Wanna know why licensed movie games have such a bad reputation? It’s because of steaming piles of shit like R.I.P.D.: The Game. Pardon my French.
Based on the critically hammered summer flick of the same name starring Hollywood heavyweights Ryan Reynolds and Jeff Bridges, R.I.P.D. — short for Rest in Peace Department – is the product of a continued relationship between Atlus and Old School Games. Earlier in the year, Atlus and Old School teamed up on the digitally downloadable God Mode, a mindlessly fun throwback game that distills the spirit of games like Serious Sam and Unreal Tournament and Painkiller into a co-op wave survival shooter set in sort of a warped version of Greek mythology. (I spent quite a bit of time with it and intended to give it a review, but other things came up and I had to prioritize.)
After a slow start, the game grew on me, to the point that a lacking online community was the only thing keeping me from playing it more often. With a team of other players locked and loaded, the game does provide spurts of run-and-gun enjoyment. By no means is God Mode anything better than average, but at least it feels like a composed game with a distinct personality that fondly recalls an era of gaming when the god mode cheat code was a big deal. Even though the format and core mechanics are practically identical, R.I.P.D. feels like a cheaply made wave survival mode other games would offer as a pre-order DLC bonus or throwaway unlockable reward for completing the campaign. Even that comparison gives this game a little too much credit. Viewed as standalone experiences, the horde modes in games like Gears of War and Halo, or even Resident Evil’s The Mercenaries survival side game, have greater polish and depth of content than this.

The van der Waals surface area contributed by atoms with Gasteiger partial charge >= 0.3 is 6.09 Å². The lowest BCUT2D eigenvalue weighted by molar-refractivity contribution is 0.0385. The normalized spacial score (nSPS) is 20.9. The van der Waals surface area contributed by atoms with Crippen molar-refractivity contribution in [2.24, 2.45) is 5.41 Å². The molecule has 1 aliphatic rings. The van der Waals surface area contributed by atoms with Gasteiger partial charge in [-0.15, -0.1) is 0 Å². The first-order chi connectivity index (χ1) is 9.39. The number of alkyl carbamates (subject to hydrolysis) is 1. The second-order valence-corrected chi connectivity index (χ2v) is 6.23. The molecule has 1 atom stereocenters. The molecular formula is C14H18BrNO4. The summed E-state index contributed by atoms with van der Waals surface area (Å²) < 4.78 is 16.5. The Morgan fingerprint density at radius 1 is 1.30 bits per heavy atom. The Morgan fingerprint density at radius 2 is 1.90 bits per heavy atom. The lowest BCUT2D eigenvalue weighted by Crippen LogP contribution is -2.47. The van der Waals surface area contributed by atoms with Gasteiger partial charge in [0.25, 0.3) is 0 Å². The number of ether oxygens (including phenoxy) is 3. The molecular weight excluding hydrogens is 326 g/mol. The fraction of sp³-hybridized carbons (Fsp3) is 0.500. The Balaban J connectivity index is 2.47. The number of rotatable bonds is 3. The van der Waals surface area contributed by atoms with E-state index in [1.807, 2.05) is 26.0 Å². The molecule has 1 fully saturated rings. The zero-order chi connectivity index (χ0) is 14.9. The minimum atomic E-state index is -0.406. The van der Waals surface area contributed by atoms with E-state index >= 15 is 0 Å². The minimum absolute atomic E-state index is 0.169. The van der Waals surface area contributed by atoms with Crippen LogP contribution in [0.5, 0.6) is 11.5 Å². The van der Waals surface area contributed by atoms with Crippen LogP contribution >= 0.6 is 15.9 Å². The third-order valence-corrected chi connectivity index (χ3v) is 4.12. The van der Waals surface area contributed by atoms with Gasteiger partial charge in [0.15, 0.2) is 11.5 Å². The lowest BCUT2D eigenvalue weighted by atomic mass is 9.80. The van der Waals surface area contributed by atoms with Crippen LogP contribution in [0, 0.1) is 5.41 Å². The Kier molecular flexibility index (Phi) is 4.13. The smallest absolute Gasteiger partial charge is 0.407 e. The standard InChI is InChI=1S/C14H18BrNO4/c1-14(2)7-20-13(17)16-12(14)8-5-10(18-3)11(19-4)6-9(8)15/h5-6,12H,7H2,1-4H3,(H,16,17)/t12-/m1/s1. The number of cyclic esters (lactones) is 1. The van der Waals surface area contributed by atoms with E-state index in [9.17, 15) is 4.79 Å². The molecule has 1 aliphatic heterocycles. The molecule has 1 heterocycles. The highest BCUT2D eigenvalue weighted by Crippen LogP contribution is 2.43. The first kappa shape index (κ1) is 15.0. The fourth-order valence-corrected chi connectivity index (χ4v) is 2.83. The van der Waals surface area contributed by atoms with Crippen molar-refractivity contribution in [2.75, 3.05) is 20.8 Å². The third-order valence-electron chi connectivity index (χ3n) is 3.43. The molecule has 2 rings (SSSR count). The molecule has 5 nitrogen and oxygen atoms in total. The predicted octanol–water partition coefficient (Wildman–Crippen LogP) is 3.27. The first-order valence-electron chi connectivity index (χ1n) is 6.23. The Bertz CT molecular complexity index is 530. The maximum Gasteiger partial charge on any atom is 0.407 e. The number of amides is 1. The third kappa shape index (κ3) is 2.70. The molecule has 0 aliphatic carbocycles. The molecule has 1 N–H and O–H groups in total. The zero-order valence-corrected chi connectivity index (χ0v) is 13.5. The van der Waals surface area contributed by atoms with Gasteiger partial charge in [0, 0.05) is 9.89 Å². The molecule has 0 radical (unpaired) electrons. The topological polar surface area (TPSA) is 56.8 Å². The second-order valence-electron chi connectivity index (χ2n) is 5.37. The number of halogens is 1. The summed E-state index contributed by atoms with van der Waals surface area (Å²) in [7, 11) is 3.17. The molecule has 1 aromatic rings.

So yes, R.I.P.D. is a wave survival action game which can be played offline by a single person just fine, but is clearly meant to be a cooperative buddy shoot-em-up. Players suit up as their choice of Nick Walker (Reynolds) or Bobby Hayes (Bridges) and head into battle armed with their favorite two guns. If the game had an actual storyline I’d tell you about it, but the only form of exposition is delivered by an introductory sequence of what looks like still storyboard artwork stitched together into a cutscene, and another similar ending sequence after defeating the final boss baddie.
The one and only objective for each of the game’s seven maps is to clear all five waves and either arrest or execute the special glowing boss criminal that spawns in at the very end before time or lives run out. On the first and third waves of each stage a random challenge will kick off a bonus objective to do optional things like capture a couple zones on the map within a limited window of time or melee kill six enemies in a minute, but that is as complex and spontaneous as the game ever gets. The bank vault, library, subway station and meth lab locales confine the action to small maps with absolutely no sense of progression or environmental interaction. They’re so dull and static that the occasional exploding red barrel or passing subway car becomes a grand event. It’s not until you replay the maps enough to unlock an eighth and final boss stage that the level design shifts into a forward-moving mission as you would find in a standard third-person shooter. Why weren’t all of the stages designed like this?
Your enemies in this slog of a third-person shooter are the Deados, evil spirits that have returned to the land of the living as monsters instead of crossing over peacefully. In other words, they’re like zombies, only faster and more capable of moving and acting like humans. Too bad they aren’t as exciting to kill as the typical video game zombie. I would say there are only around five types of enemies recycled throughout the entire game, and beyond different skins for male and female Deados the only distinguishing characteristic between them all is the weapon they happen to be using. Some use bats and pipes, some prefer shotguns or sniper rifles, and some pelt you with machine gun fire from behind a car door which has been turned into a makeshift riot shield. Regardless of the weapon they’re carrying, the Deados all just run around like chickens with their heads cut off or stand dead still in place so you can easily pick them off.